In March of 2020, scores of companies with active Global Pro Bono programming were faced with COVID-19 and the dawning prospect that it would not be possible to send employees on airplanes for the foreseeable future. Ordinarily, organizations such as Medtronic Foundation, SAP, 3M, Johnson & Johnson, and others, collectively send hundreds of employees throughout the world and the United States to work with social mission organizations on projects that build capacity, strengthen leadership, and generate insights into new markets.
However, as we all know, 2020 was a different kind of year. PYXERA Global, along with its corporate clients, was forced to reinvent traditional ways of work. In the process of pivoting all in-person engagements to virtual, we co-designed new employee engagement models that now enable companies to help address the urgent needs of those affected by the pandemic.
In the case of the Medtronic Foundation, we co-developed a Train-the-Trainers model that we piloted with the American Heart Association and Project HOPE—two health organizations that sit at the heart of combatting the global pandemic. Through this model, employees are trained to deliver a set of modules or classes that support the mission of a non-profit organization. The employees are then equipped to directly train individuals and groups that the organization serves. This virtual model takes a learn, practice, and apply approach. Employees go through a formal training at the onset, and then immediately apply these learnings in a real-world setting—accelerating learning and community impact.
Scaling Trainings for Front-Line Health Workers and Patients during the Pandemic
Many people have been at risk of dying of heart attacks and strokes during the pandemic because they are not seeking proper emergency care. In an effort to minimize COVID-19’s impact on the nation’s public health, the American Heart Association trained Medtronic employees on health lessons that could save lives during the pandemic. Once this training was complete, these employees delivered online health lessons to community groups across Minnesota. Eleven Medtronic employees presented 20 health sessions to nearly 300 community members. On the heels of this successful pilot, the project is moving into Phase 2 in 2021, likely encompassing new regions across the U.S.
One of the employees reported, “I’m most proud of having the opportunity to speak directly to people who now have essential information to improve their health. This increases our chances of saving and extending lives.”
At the end of the pilot phase, a representative of the American Health Association said, “The Medtronic employees showed us that this can be done effectively in a virtual setting. By offering virtual education, we are reaching people in communities that may not have easy access to this information due to COVID-19.”
The second project was with Project HOPE, an NGO that strengthens health care systems by placing power in the hands of local healthcare workers to save lives across the globe. Project HOPE teamed up with the Watson Institute of Brown University to execute a COVID-19 training program for health workers in high-risk countries. Medtronic employees with a clinical background immersed themselves in Brown University’s comprehensive COVID-19 training program before working directly with frontline healthcare workers.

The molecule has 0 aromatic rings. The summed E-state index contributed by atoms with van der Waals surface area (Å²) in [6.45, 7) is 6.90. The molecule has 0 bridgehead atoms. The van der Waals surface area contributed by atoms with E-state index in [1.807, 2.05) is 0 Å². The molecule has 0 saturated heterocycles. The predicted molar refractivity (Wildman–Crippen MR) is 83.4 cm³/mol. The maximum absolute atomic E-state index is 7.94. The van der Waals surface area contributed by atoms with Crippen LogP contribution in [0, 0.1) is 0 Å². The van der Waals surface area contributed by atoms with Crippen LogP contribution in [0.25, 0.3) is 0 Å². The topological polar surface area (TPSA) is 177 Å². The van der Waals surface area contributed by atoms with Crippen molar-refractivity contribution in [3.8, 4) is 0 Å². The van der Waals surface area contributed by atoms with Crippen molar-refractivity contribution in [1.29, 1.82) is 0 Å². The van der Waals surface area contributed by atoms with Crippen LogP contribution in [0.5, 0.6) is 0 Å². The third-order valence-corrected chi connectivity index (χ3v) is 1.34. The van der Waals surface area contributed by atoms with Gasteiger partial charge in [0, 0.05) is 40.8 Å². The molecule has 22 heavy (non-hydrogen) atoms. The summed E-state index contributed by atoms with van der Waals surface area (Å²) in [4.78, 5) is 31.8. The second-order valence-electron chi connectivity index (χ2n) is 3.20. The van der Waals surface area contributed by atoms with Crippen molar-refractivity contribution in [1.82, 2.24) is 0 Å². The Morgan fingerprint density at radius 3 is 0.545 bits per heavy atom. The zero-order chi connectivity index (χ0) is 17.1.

Since the project’s kick-off last June, Medtronic employees completed five trainings with frontline workers—two in Bangladesh hosted by Health and Education for All, one in Myanmar, and two in the United States. Close to 300 participants from government ministries, medical colleges, and emergency agencies, clinics, and hospitals joined the trainings. As a result of the trainings presented by Medtronic employees, over 2,500 additional healthcare professionals have since been trained through cascade trainings.
“We are extending lives and restoring health in geographies where clinicians have limited assistance in managing COVID-19,” said a participating employee. “It’s critical to keep sharing what we learn to accelerate recovery from the pandemic.”
The Medtronic Foundation partnership with Project HOPE continues into 2021, with a growing focus on the COVID-19 vaccine types and program rollout.
Three Ways to Engage Your Employees Virtually During the Pandemic
Even when working in an entirely virtual setting, Medtronic employees felt they made a significant impact. In addition to Train the Trainers, three other models have proven effective in our work with companies such as Medtronic Foundation, SAP, BD, Celanese, 3M, NBCU, and others.
- Virtual Clinics: In these one-day intensives, employees provide much-needed coaching and mentorship to the leaders of a social mission organization on issues. This approach is ideal for employees with limited time and organizations in need of high-level strategic guidance.
- Virtual Pro Bono: These six to eight-week pro bono consulting projects have distinct deliverables that build the capacity of mission-driven organizations. This model is ideal for projects that require iterative sessions, as they build in time for employees to receive ongoing feedback.
- Reimagine Series: This “innovation challenge” is made up of small teams of corporate participants, who compete against each other over the course of 4 weeks to deliver the best plan to a challenge posed by a partner organization. At the end of one month, a panel of judges evaluates the recommendations to declare a winner. This model generates quite a bit of dynamic thinking. It tends to foster innovative solutions to a bigger systemic challenge. (See this most example on an innovation challenge held in the community health space, recently sponsored by Medtronic Foundation and technology partner, SAP).
If you are interested in learning more about virtual employee engagement programming, please contact Gavin Cepelak at [email protected].